The Odyssey Character Analysis Lesson Plan

  • 23 pages
  • Subject: Character Analysis, Conflict, Historical Context, Plot, Lesson Plans and Educational Resources
  • Common Core Standards: RL.9-10.1, RL.9-10.2, RL.9-10.3, RL.9-10.6, SL.9-10.1
  • Grade Levels: 9, 10, 11, 12

Additional The Odyssey Resources

Product Description

Penelope as an Unlikely Hero in Homer's Odyssey

This lesson explores the extent to which Penelope is empowered in The Odyssey. Students will analyze Penelope's agency within the poem and identify heroic traits in her character. Students will further analyze how her character advances the plot and contributes in developing Odysseus’s character. By studying Penelope's empowerment in a culture that diminishes women, students will be better able to describe her essential role in the epic.

Skills: close reading, character analysis supported with details from the text, drawing inferences from a text

Lesson Objectives: By the end of this lesson, students will be able to:

  • identify and describe Penelope's character and position in the culture of Ancient Greece
  • determine the extent to which Penelope is empowered and identify traits in her character associated with those of a Greek hero
  • identify how Penelope’s actions advance the plot and contribute to the resolution of conflict in the epic
  • analyze and explain how Odysseus’s character is further developed through his relationship with Penelope

About This Document

Owl Eyes lesson plans have been developed to meet the demanding needs of today’s educational environment and bridge the gap between online learning and in-class instruction. The main components of each plan include the following:

  • An introduction to the text
  • A step-by-step guide to lesson procedure
  • Previous and following lesson synopses for preparation and extension ideas
  • A collection of handouts and worksheets complete with answer keys

Each of these comprehensive, 60-minute plans focus on promoting meaningful interaction, analytical skills, and student-centered activities, drawing from the Common Core Standards for English Language Arts and the expertise of classroom teachers.

Introduction to the Lesson

One of the foundational texts of Western literature, The Odyssey was written at the end of the 8th century BCE. Homer’s epic follows the adventures of Odysseus, a Greek hero of the Trojan War, as he struggles for ten years to make his way home to Ithaca after the fall of Troy.

Odysseus’s troubles during his journey home begin with an act of hubris—out of pride, he insults the god Poseidon, who then punishes Odysseus by subjecting him to great challenges to overcome. With courage and determination, Odysseus employs strength and cunning to outwit the cyclops, defeat the sirens, and survive a foray into the underworld; once returned, he employs the same heroic traits to reclaim his home from the hundreds of suitors who have plagued his wife and squandered his property in his absence. By the end of his journey, Odysseus has demonstrated the character traits that establish him as the archetype of the hero in Western literature: a flawed, unwilling protagonist who heeds the call to adventure and survives trials and tribulations, conquering foes and psychological demons to return home, enlightened.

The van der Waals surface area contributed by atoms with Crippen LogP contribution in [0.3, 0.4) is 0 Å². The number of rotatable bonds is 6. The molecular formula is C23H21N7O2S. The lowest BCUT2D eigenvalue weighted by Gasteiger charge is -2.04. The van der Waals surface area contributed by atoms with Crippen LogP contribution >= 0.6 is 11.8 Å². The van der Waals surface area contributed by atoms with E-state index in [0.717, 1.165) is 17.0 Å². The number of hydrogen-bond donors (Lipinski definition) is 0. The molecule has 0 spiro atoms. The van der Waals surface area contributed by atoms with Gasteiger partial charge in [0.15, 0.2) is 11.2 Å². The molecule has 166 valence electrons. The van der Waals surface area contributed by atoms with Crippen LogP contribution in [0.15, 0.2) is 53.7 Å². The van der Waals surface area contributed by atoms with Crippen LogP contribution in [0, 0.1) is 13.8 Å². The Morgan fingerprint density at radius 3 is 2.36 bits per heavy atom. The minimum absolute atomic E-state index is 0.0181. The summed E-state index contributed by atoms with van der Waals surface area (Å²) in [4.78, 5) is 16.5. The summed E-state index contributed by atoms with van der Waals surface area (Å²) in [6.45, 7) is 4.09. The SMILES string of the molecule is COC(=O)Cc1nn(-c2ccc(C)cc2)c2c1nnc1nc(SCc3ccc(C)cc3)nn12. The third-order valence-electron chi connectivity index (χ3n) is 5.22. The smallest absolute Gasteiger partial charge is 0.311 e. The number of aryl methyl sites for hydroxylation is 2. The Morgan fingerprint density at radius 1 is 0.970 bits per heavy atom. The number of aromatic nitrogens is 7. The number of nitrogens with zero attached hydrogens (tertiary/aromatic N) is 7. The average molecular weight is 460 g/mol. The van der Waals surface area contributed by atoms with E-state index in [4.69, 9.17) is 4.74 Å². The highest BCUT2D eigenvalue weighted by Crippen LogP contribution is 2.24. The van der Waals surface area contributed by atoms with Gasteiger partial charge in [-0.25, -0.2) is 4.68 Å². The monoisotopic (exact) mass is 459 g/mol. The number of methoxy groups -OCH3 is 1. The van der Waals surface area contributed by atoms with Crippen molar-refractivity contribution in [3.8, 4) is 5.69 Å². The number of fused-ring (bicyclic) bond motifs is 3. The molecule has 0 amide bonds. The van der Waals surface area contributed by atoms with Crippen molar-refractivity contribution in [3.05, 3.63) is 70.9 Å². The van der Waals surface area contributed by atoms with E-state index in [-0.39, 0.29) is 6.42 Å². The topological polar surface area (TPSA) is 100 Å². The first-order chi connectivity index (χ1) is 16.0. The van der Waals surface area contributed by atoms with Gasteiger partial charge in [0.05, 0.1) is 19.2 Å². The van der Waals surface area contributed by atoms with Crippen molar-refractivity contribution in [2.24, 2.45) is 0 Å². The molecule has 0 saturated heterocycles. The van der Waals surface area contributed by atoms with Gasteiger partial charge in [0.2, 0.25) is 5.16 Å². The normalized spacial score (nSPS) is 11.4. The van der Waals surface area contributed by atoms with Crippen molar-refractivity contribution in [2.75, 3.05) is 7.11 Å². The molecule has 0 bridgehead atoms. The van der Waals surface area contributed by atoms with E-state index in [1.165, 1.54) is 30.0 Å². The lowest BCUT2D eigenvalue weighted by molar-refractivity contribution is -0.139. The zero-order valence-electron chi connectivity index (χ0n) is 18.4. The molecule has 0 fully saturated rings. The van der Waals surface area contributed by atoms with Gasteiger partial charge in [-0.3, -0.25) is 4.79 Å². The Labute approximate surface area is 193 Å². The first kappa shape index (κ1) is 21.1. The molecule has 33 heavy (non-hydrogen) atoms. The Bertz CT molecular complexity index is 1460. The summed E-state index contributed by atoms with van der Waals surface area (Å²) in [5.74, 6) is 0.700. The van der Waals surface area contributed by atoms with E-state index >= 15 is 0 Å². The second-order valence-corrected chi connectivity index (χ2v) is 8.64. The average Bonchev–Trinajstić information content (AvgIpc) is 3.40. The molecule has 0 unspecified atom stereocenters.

The structure of the epic poem consists of parallel plots developed in various settings. As Odysseus’s journey to Ithaca continues, his wife, Penelope, confronts conflicts at home, and his son, Telemachus, sets out on a quest to learn Odysseus’s fate. Penelope plays an essential role in Odysseus’s story, for her actions protect and preserve their marriage and ultimately enable him to slay the suitors and reclaim his position as husband, father, and ruler of Ithaca.

The Odyssey focuses primarily on Odysseus as hero, but Penelope demonstrates heroic traits as well. Although her status in Greek culture is diminished by her gender, a circumstance made evident in her relationship with Telemachus, who often bullies her, and in her inability to evict the suitors, whom she despises, Penelope emerges in the narrative as one of the first female heroes in Western literature, empowered by many of the same character traits that define Odysseus. Furthermore, through Penelope Homer imbues Odysseus with a tenderness that elevates his character beyond that of a fierce warrior. Considering Penelope’s subservient position as a woman in the culture of Ancient Greece, she is an unlikely hero in The Odyssey. However, her heroism is a major theme in the epic, and her character enriches the drama and the humanity in Homer’s poem.

Translation Note: There are many translations of The Odyssey available to modern readers. The Owl Eyes Library and this lesson plan use Samuel Butler’s prose translation, first published in 1900.

Worksheet Excerpt: Analyzing a Passage from Book I

Working as a group, read and discuss this passage from Book I. Discuss the questions over the passage, and write your responses on the handout. Select one student in your group to be the reporter and share the group’s findings with the class.

[Excerpted passage from Book I]

  1. Why does Penelope tell Phemius, the bard, to sing a different song?

  2. Describe how Telemachus exerts his authority over Penelope. What does his behavior suggest about her empowerment in this culture?

  3. Which traits in Penelope’s character are revealed in the passage? How does she demonstrate them?

  4. Based on the passage, in what ways is Penelope’s character similar to that of a Greek hero, such as Odysseus?